And the fact that Vision is able to wield Mjölnir to me doesn't come from the fact that he is "just a machine", as Tony and Steve argue jokingly at the end, but from the fact that he is superior to us all not only in his body but even more so in his mind. And this I think is the attitude that Mjölnir is attracted to, as already shown in the first Thor movie and also in this one when Steve nearly achieves to lift it (which was not because he is the strongest, but because he is the noblest at heart). In fact, Tony's and Steve's theories about Vision being "only a machine" at the end even support the interpretation that this is not the case by the mere humorous way they are presented in. Of course their childish excuses are not the reason for why The Vision achieved what they couldn't. In fact his pickung up the hammer is a perfect and to the point illustration of Vision's superiority and immediately clarifies that to the viewers, a symbol that has been explicitly set up by the earlier scene (with the whole gang trying to pick up the hammer) for exactly that purpose.

So yes, Vision does get the power of Mjölnir and Thor with everything connected, including the abstract notion of "being worthy". But what makes Vision so extraordinary as part of his "worthiness" and what makes this worthiness and power seem so trivial (without the nice effects described in the other answer) is that he doesn't strive for this, he doesn't care to rule over Asgard, not because he can't as "a machine" or because he doesn't have a soul, but because his mind and motivations are above such "worldly" considerations. His light-handed and downplayed way to hand over the hammer to Thor and his easy ability to carry it in battle convey both his worthiness and his not caring about this at all. He is a god without a god-complex.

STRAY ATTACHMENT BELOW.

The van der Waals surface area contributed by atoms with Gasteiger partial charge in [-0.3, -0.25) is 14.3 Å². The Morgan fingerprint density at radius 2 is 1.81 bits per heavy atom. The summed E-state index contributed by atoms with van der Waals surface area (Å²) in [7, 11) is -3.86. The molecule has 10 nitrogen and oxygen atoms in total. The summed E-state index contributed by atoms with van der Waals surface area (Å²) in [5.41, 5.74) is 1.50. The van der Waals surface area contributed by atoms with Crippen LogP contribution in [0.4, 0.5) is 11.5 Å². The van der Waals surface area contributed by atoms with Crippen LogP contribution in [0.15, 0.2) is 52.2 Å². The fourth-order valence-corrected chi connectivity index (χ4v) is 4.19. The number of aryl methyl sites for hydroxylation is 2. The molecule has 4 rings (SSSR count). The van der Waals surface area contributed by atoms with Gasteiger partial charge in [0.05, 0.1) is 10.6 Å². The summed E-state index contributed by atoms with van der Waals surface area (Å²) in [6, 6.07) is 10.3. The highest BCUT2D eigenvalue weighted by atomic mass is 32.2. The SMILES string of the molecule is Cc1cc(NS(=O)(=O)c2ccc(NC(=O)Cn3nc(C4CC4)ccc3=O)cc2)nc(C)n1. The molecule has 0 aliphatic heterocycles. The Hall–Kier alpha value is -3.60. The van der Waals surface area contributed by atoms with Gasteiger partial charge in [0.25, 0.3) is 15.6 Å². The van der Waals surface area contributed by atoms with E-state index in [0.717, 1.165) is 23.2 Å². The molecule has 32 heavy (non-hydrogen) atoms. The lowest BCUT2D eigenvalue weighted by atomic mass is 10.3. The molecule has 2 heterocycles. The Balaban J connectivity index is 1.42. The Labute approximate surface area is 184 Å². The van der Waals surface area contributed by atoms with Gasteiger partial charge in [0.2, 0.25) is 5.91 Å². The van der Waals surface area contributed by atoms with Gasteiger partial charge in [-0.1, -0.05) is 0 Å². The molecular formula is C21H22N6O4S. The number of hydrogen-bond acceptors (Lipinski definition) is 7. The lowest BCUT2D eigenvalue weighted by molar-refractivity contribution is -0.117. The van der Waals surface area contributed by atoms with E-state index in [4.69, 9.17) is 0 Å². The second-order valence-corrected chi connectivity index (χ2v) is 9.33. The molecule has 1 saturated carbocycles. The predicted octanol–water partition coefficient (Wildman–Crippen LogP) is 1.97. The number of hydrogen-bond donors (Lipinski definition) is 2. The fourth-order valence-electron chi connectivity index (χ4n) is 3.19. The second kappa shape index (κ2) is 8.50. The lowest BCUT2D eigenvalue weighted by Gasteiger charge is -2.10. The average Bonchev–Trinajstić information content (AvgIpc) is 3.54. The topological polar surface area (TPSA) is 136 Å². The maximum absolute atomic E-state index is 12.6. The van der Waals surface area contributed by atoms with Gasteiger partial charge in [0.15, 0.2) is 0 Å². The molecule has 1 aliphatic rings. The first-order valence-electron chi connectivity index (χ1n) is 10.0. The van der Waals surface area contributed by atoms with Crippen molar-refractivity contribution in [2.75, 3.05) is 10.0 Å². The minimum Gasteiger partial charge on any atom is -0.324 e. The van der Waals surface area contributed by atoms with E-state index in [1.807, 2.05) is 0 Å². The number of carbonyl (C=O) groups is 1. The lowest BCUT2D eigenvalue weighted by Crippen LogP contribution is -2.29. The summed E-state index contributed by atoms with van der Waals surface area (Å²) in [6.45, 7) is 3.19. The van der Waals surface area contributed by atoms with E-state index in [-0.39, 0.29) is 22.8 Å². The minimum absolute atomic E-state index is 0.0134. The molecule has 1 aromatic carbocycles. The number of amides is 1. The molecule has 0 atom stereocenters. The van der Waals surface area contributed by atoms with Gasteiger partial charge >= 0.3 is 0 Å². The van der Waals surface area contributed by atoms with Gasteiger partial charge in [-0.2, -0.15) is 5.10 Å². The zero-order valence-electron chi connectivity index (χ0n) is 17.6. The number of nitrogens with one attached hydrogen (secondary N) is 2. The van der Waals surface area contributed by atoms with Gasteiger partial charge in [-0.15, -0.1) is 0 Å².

So I'd wonder if there's anything else that defines "the power of Thor" and that Vision lacked or didn't demonstrate. The fact that we don't see him use all of Thor's powers to the fullest might just be due to the fact that Vision doesn't need to use them, he has his own powers (which aren't inferior to Thor's at all). And using Thor's or Mjölnir's powers above being necessary is not in his nature, as explained.

  • While thinking about this, there might be aspects in this answer that could open possibilities for an answer to this related question. – Napoleon Wilson Apr 28 '15 at 15:18
  • True.. We just don't see him utilize any of Mjolnir's other powers. Maybe he can wield it implicitly means he can use its powers. – Stark07 May 4 '15 at 5:17